TUESDAY, March 22, 2022 (HealthDay News) — In the latter 43 weeks of 2020, fatal overdose deaths in the United States exceeded those forecasted by 12 percent (7,601 deaths), according to a research letter published online March 21 in JAMA Network Open.

Abigail R. Cartus, Ph.D., from the Brown University School of Public Health in Providence, Rhode Island, and colleagues estimated the proportion of drug overdose deaths in the United States during the latter 43 weeks of 2020 (March 8 to Dec. 31, 2020) in excess of time series forecasts based on historical trends. To generate forecasts of overdose death for the remaining 43 weeks of 2020, estimates of U.S. overdose deaths were used from Feb. 9, 2016, to March 7, 2020.

The researchers found that 91,799 of 363,086 overdose deaths in the United States from 2016 to 2020 occurred in 2020 (25 percent). A steadily increasing trend was seen through 2019, followed by a substantial increase in spring 2020, with a subsequent decrease through 2020, to the level seen at the end of 2019. There was no substantial increase or decrease noted in forecasted deaths from the year-end-2019 level of fatal overdoses. During the latter 43 weeks of 2020, there were 72,643 overdose deaths observed, compared with 65,042 deaths forecasted by the model (difference, 7,601 [12 percent]). Plausible forecast scenarios varied from 1 percent fewer to 28 percent more deaths forecasted than observed using the upper and lower prediction limits of the prediction interval.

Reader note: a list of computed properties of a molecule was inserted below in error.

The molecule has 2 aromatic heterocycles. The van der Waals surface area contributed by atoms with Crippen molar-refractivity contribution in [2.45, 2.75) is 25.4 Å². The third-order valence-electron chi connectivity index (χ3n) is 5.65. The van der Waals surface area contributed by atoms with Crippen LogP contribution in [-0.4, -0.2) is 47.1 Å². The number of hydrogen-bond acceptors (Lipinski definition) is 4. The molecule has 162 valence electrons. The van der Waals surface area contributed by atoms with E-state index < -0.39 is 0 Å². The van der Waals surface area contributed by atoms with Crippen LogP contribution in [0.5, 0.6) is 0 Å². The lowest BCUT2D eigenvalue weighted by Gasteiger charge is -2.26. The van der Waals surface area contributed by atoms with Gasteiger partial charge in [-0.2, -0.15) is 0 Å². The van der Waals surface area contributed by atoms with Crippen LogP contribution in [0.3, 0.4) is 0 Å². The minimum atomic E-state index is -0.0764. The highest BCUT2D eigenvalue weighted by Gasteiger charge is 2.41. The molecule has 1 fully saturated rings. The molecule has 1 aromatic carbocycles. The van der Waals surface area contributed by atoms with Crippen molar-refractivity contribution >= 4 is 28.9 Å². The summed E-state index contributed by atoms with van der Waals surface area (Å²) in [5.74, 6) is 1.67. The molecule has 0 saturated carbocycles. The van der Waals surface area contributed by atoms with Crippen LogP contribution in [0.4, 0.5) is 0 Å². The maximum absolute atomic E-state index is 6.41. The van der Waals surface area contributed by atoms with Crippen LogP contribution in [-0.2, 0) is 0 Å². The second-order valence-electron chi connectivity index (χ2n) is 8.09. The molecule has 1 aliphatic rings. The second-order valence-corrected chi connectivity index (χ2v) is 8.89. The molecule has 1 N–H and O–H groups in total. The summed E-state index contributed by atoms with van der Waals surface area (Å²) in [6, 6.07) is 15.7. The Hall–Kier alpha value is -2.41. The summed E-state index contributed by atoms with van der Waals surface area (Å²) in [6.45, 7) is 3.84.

“This study’s results are consistent with the emerging consensus that the COVID-19 pandemic was associated with increased overdose mortality in 2020,” the authors write.

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